I decided to listen to one of his talks on procrastination, Wait, what? I listened to a talk? That it clearly not writing, so how can it help? I think that when you’re listening to a lecture, reading, or even talking with your friends, these are all opportunities to test out and develop your ideas free of consequence. It’s a romp through your own mental playground. This is sometimes referred to as generative play. You might think that doing something beyond the immediate scope of your task is nothing more than a waste of time. Breaks are for the weak, right? Not quite.
Even though you’re not crossing something off your to-do list, you are accelerating your capacity for creative output when you do get back to work. It’s an enjoyable way to get out of your head, consider other perspectives, and reenter your own work with vigor. Even more important, these mental exercises are the types of activities we should be doing regularly, not just when we find ourselves stuck in creative inertia.
After days of delay, I simply started to write. My thoughts were messy and imperfect, but they were alive. My takeaway point from Merlin’s talk is that we procrastinate when we forget who we are and what we care about. We forget the meaning of our work. I’ve never thought about it like the before. In fact, I’ve never really thought about procrastination at all. I was all too familiar with the results of the behavior, but I hadn’t yet figured out what it means for me. That is, what does procrastination represent? It is not merely an end state in which we often find ourselves. There has to be a why.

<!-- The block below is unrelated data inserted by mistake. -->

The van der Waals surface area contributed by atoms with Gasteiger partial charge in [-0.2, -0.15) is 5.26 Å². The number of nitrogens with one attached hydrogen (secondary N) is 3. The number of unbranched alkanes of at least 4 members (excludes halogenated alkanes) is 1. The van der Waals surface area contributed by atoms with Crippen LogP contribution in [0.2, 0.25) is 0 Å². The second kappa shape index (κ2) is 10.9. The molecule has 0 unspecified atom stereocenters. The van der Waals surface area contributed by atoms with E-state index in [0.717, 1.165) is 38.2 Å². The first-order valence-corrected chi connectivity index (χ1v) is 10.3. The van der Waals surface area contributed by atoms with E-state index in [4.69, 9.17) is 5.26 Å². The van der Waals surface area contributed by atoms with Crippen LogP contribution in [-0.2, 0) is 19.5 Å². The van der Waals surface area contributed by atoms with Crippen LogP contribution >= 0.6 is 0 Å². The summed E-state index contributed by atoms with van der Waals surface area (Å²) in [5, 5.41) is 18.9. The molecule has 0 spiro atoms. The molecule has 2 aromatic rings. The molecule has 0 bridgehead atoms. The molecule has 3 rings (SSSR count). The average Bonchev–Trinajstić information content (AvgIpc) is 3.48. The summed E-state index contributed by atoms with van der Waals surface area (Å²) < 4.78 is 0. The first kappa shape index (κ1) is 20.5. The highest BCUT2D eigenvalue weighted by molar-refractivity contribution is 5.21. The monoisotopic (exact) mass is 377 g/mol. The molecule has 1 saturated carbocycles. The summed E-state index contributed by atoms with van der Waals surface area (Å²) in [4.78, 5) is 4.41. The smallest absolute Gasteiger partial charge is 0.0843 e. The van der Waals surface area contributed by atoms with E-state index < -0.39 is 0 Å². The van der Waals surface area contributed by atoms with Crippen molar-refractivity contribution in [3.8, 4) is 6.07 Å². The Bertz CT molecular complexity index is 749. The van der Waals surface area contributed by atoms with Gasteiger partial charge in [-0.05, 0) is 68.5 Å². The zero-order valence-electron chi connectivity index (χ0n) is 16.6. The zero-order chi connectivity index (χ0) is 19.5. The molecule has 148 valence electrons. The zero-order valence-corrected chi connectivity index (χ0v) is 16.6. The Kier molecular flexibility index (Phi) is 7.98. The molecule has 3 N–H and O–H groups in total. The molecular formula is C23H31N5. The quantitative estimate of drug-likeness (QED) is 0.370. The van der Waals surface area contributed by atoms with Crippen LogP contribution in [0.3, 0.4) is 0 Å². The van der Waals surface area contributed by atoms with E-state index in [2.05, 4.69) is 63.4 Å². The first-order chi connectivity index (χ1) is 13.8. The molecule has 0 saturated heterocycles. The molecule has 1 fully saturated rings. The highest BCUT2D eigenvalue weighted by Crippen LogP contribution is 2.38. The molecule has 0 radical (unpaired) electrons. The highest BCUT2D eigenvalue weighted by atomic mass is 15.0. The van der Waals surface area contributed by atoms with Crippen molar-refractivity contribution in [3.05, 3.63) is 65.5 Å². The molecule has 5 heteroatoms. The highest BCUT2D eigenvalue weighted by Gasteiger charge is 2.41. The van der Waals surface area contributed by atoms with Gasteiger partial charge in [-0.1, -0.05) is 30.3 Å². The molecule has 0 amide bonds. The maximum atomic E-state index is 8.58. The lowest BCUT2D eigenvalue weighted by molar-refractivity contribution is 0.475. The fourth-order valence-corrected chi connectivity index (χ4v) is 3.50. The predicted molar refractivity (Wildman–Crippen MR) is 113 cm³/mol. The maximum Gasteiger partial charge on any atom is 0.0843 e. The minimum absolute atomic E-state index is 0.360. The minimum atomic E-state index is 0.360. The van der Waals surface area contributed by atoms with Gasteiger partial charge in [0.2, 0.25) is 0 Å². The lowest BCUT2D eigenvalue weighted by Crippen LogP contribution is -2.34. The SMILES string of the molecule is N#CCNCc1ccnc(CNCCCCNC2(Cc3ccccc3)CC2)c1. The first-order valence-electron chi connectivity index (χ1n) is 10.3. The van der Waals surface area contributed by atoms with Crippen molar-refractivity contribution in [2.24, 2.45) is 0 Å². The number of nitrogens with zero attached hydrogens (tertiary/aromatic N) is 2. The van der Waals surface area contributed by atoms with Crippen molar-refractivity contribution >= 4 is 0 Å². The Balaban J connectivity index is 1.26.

I think procrastination does happen when we lost sight of who we are and what we believe in. Moving one step down the causal chain, I think it happens when we lose confidence in ourselves and in the integrity of our ideas. We succumb to the uncertainty that is an inescapable part of any meaningful idea, project, or goal. Following through is a daunting process. I don’t even think I was breathing when I hit the “publish” button for my first entry.